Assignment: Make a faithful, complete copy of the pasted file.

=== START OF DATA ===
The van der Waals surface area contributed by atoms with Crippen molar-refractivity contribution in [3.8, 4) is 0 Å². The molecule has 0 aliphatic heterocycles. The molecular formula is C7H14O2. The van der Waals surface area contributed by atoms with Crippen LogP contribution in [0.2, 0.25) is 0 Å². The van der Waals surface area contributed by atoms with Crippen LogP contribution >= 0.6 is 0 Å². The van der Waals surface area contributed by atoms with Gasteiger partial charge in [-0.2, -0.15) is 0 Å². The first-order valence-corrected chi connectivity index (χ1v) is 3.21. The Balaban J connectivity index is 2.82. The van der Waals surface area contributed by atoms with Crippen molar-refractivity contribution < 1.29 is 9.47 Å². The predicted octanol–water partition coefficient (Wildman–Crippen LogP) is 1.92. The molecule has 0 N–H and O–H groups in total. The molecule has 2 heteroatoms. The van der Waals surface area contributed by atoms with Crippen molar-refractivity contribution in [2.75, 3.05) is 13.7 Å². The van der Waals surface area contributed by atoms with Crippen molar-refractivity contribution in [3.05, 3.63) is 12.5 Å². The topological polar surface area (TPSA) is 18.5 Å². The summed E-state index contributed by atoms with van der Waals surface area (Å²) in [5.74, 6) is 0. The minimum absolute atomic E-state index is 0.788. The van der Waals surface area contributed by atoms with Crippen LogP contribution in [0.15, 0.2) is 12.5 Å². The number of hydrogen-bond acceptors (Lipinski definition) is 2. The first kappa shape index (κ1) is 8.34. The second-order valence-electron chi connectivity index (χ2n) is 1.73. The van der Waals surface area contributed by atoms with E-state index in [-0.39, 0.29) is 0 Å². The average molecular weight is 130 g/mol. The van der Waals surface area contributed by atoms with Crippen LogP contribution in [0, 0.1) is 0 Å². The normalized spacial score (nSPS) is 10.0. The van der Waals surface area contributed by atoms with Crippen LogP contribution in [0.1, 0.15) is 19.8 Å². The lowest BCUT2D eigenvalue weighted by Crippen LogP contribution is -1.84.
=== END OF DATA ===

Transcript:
The van der Waals surface area contributed by atoms with Crippen molar-refractivity contribution in [3.8, 4) is 0 Å². The molecule has 0 aliphatic heterocycles. The molecular formula is C7H14O2. The van der Waals surface area contributed by atoms with Crippen LogP contribution in [0.2, 0.25) is 0 Å². The van der Waals surface area contributed by atoms with Crippen LogP contribution >= 0.6 is 0 Å². The van der Waals surface area contributed by atoms with Gasteiger partial charge in [-0.2, -0.15) is 0 Å². The first-order valence-corrected chi connectivity index (χ1v) is 3.21. The Balaban J connectivity index is 2.82. The van der Waals surface area contributed by atoms with Crippen molar-refractivity contribution < 1.29 is 9.47 Å². The predicted octanol–water partition coefficient (Wildman–Crippen LogP) is 1.92. The molecule has 0 N–H and O–H groups in total. The molecule has 2 heteroatoms. The van der Waals surface area contributed by atoms with Crippen molar-refractivity contribution in [2.75, 3.05) is 13.7 Å². The van der Waals surface area contributed by atoms with Crippen molar-refractivity contribution in [3.05, 3.63) is 12.5 Å². The topological polar surface area (TPSA) is 18.5 Å². The summed E-state index contributed by atoms with van der Waals surface area (Å²) in [5.74, 6) is 0. The minimum absolute atomic E-state index is 0.788. The van der Waals surface area contributed by atoms with Crippen LogP contribution in [0.15, 0.2) is 12.5 Å². The number of hydrogen-bond acceptors (Lipinski definition) is 2. The first kappa shape index (κ1) is 8.34. The second-order valence-electron chi connectivity index (χ2n) is 1.73. The van der Waals surface area contributed by atoms with E-state index in [-0.39, 0.29) is 0 Å². The average molecular weight is 130 g/mol. The van der Waals surface area contributed by atoms with Crippen LogP contribution in [0, 0.1) is 0 Å². The normalized spacial score (nSPS) is 10.0. The van der Waals surface area contributed by atoms with Crippen LogP contribution in [0.1, 0.15) is 19.8 Å². The lowest BCUT2D eigenvalue weighted by Crippen LogP contribution is -1.84.